Obviously, numerous changes in design and construction are possible in the trailer here shown and described by way of example, without departing from the spirit and scope of my invention, which I wish to have interpreted as set forth in the appended claims.
1. In a vehicle of the character described: a fixed housing body, including endlwalls; a movable housing body adapted for telescopic movement relative to said xed housing body and having end walls arranged to envelop exteriorly the end walls of said fixed housing body; co-
operating guide means on said xed housing body and on the end walls of said movable housing body for guiding said movable housing body in said telescopic movement; means on said movable housing body extensible therefrom exteriorly of the end walls of said fixed housing body; means for securing said extensible means rigidly in their extended positions; roller means on said fixed housing body engaging said extensible means when the latter are extended for exerting cantilever action thereon to support said movable housing body; afloor for said movable housing body hinged to said fixed housing body; means for moving said floor between vertical and horizontal positions; and means carried by said movable housing body and by said floor for automatically moving said movable housing lbody to compacted relation with said fixed housing body as said fioor is raised and moving it to extended relation as said fioor is lowered.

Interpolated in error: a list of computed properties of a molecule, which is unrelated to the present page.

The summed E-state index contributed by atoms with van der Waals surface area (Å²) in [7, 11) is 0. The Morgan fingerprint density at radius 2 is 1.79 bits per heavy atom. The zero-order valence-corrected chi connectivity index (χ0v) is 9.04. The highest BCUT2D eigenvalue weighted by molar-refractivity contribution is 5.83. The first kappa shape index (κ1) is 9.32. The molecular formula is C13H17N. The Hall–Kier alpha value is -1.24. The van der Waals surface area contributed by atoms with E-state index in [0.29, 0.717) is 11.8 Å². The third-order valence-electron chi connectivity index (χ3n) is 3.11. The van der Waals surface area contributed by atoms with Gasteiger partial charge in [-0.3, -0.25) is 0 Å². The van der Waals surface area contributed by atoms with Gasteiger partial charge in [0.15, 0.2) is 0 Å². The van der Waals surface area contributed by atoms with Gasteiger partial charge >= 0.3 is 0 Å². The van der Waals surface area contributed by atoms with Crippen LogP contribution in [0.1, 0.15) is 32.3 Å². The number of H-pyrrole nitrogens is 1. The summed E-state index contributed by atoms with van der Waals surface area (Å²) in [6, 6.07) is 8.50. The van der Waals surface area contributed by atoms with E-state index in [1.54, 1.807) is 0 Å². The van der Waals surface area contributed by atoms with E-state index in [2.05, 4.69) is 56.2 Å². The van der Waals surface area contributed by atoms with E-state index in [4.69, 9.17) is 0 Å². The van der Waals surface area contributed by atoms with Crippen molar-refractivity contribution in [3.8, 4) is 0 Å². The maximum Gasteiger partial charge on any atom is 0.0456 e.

2. In a vehicle of the character described: a fixed housing body; a horizontally movable housing body telescopically arranged in relation to said fixed housing body; a fioor for said movable housing body hingedly conected at one edge to said fixed housing body; means for raising and lowering said floor; vertical track means on said movable housing body extending upwardly from the distal edge of said floor; and means on said oor slidably engaging said track means so as to exert a push-pull thereon for causing inward and outwardmovement of said movable housing body in response, respectively, to upward and downward arcuate movement of said fioor.
3. In a vehicle of the character described: a fixed housing body; a movable housing body telescopically arranged in relation to said fixed housing body; a floor for said movable housing body hingedly connected to said fixed housing body; means for raising and lowering said floor; vertical channels on said movable housing body; and rollers mounted marginally on said iioor and engaging said channels to exert an outward push thereon when said floor is lowered and an inward pull thereon when said floor is raised.
4. In a vehicle of the character described: a fixed housing body; a movable housing body open at one side and at the bottom and arranged to envelop three sides and the roof of said fixed housing body when in a telescopically compacted relation thereto; a floor for said movable housing body hinged to said fixed housing body; support means for the free margins of said iioor on the walls of said movable housing body; and support means for the walls of said movable housing body when in telescopically extended relation to said fixed housing body inclusive of trusses connecting said walls at levels above said floor to corresponding ends of said fixed housing body.